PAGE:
A bland disc for a boring, awful movie.
Horror master Tobe Hooper’s 2004, erm, ‘re-tooling’ of ‘70s exploitation fav The Toolbox Murders (1978) was a victim of poor timing. Not only was Hooper’s striking carve-’em-up lost amidst the early ‘00s remake shuffle, its limited release overshadowed by bigger boys like Zak Snyder’s Dawn of the Dead (2004) and Platinum Dunes’ 2003 overhaul of the Texas Chain Saw king’s own terror landmark, it was also a touch too early to capitalise on the torture porn explosion that occurred post Saw II (2005). It would have seamlessly fit alongside that wave of grisly shock as well, with Hooper’s accents on slaughter and grungy production design a neat but unacknowledged footnote in the subgenre’s evolution. And with Hostel (2005) et al setting a new standard for the type of full-frontal gore acceptable in mainstream(ish) fright fare, the slightly trimmed Toolbox Murders would have easily sailed through the MPAA completely unscathed, instead of having its moments of juicy splatter pruned right back, unexpurgated only in the deleted scenes section of its US DVD.
The irony, then, is that it’s the explicit grue of Dean Jones’ TOOLBOX MURDERS 2 that makes this dud follow-up feel as similarly mistimed; completely antiquated, in fact, now that gorno has fallen by the wayside. Of course, it being left on the shelf for over two years hasn’t done it any favours (litigation between Jones and the film’s producers saw Toolbox 2 stagnate officially, with the FX man-cum-director resorting to sneaking out his unauthorised alternative cut, ‘Coffin Baby’, on disc across Europe). But even compared to torture porn’s dying embers (think Scott Spiegel’s tepid Hostel: Part III (2011) or Marcus Dunston’s hokey The Collection (2012)), Jones’ sequel is a stinker. It calls to mind Roland Joffe’s utterly horrific Captivity (2007) more than anything, in content and in tedium.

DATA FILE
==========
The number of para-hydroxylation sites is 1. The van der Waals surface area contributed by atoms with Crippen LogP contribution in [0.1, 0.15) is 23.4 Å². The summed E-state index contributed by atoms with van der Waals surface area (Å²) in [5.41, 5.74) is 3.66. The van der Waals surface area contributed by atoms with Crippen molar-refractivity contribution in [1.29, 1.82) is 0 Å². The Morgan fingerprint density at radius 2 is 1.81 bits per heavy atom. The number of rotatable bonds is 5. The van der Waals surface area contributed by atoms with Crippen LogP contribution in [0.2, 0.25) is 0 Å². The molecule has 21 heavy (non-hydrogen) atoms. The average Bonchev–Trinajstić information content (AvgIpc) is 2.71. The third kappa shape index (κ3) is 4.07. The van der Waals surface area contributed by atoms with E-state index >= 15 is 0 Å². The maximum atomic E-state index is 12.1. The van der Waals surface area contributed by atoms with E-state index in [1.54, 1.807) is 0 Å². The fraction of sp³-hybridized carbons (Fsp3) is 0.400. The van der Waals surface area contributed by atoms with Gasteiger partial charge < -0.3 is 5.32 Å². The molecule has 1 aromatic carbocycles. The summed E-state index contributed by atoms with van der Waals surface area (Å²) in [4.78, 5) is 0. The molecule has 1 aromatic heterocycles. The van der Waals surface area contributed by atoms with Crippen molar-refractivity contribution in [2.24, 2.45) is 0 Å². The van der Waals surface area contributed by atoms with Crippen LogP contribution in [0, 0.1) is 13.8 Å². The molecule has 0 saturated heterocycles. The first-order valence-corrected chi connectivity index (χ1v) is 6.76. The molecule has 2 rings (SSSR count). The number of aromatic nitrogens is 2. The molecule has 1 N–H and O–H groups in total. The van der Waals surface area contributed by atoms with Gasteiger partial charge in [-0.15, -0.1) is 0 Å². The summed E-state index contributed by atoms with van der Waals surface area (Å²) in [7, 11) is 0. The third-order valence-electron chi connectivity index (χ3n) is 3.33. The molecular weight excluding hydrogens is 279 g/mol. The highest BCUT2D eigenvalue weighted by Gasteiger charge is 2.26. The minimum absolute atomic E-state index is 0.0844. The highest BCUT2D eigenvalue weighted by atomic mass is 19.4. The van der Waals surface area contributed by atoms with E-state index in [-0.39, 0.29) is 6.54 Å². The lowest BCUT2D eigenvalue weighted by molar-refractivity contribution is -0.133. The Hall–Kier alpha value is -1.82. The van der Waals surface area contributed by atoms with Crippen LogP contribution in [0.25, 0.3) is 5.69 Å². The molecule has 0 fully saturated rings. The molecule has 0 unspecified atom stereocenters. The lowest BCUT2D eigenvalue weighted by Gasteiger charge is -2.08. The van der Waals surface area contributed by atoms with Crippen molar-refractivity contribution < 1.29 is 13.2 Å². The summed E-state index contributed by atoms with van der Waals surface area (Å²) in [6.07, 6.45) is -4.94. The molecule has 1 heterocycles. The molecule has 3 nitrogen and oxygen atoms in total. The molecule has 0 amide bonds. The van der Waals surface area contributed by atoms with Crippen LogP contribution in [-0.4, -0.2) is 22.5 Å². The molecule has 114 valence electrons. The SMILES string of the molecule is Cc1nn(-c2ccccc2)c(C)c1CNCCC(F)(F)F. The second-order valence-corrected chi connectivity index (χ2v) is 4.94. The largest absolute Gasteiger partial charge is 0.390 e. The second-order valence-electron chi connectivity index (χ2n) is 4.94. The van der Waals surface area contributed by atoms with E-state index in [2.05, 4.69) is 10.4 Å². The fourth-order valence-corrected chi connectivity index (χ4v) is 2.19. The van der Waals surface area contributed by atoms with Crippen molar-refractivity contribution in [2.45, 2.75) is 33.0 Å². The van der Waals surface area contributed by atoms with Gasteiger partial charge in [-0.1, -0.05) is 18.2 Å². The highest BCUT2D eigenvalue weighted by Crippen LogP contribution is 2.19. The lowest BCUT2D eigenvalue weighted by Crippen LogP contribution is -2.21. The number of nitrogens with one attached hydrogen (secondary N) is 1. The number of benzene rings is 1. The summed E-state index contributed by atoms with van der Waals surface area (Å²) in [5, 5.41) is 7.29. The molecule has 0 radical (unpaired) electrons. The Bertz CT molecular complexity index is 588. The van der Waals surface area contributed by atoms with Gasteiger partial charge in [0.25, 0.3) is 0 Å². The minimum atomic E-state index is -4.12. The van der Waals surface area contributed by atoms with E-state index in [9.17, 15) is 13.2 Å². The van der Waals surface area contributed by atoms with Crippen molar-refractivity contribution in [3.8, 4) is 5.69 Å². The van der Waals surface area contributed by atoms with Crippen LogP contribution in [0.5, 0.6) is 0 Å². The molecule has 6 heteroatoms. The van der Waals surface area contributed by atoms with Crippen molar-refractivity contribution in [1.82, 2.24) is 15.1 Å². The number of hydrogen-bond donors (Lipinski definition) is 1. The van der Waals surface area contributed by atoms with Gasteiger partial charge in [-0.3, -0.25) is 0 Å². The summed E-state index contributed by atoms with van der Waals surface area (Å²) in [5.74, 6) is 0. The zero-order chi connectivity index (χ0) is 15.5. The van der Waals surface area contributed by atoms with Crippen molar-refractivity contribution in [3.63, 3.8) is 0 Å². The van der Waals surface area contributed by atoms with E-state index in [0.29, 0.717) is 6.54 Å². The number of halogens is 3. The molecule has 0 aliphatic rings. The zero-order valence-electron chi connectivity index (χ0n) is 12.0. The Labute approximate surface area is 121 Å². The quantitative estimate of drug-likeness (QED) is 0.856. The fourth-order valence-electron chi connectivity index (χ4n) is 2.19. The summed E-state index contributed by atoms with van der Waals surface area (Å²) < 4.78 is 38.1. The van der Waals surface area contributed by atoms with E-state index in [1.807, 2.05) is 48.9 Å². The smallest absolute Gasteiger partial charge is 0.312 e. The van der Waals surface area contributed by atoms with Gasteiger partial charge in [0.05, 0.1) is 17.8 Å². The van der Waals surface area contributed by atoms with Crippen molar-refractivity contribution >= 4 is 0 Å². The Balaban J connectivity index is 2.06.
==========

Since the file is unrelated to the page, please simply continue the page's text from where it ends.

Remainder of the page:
Admittedly slickly made, just how boring Toolbox Murders 2 is is the biggest surprise. Whereas Hooper’s ‘original’ – a barnstorming blend of Hollywood ghost story and giallo-esque murder mystery – entertains and enthralls, Jones’ slog is lethargy personified, with confusion and ramble exacerbating an already substantially below par screenplay. Narratively, Toolbox 2 never kicks out of a befuddling first gear, even with the scenes of limb lopping and body bisection (naturally, the gore is provided by Jones’ own American Makeup FX crew). It’s a simple, tried n’ true concept that’s muddied too: part serial killer thriller, part hostage drama, and part police procedural as twentysomething Samantha’s (an ineffective Chauntal Lewis) crusade to bring her sister’s murderer to justice soon finds her shackled in some subterranean cesspit, experiencing the maniac’s bloodlust first hand.
However, with only a few illogical connections to its predecessor (chiefly, Bruce Dern’s groaningly named Vance Henrickson, who occupies the same supernatural space as Rance Howard’s character in Hooper’s o.g.), it’s Toolbox Murders 2‘s condensing of the funhouse-esque Lusman Arms apartment complex, full of hidden passages and secret corridors, into a single location that sucks the most. Here, the seemingly endless amount of time spent in the still cool-looking villain Coffin Baby’s (a returning Chris Doyle) stereotypical lair quickly grows tiresome; Jones lacks the sense of claustrophobia needed to pull off such single set-based shtick convincingly or, indeed, competently. It’s a shame, really, as when Jones does briefly open things out, the sun-soaked sparseness he conjures is actually quite impressive, him styling modern L.A. as a surreal, anonymous hellhole.
Extras free (well, trailer aside), TriCoast UK’s DVD offers the supposed director and producer approved ‘final cut’ of Toolbox 2. Presented uncut in a pleasing 1.78:1 transfer, it’s supported by a pair of serviceable audio tracks in either 2.0 stereo or 5.1. If you must pick it up, it’s at least a mite cheaper than the majority of the overpriced Blu-ray sets.
TOOLBOX MURDERS 2 is out now on UK DVD
Follow Matty on Twitter @mattybudrewicz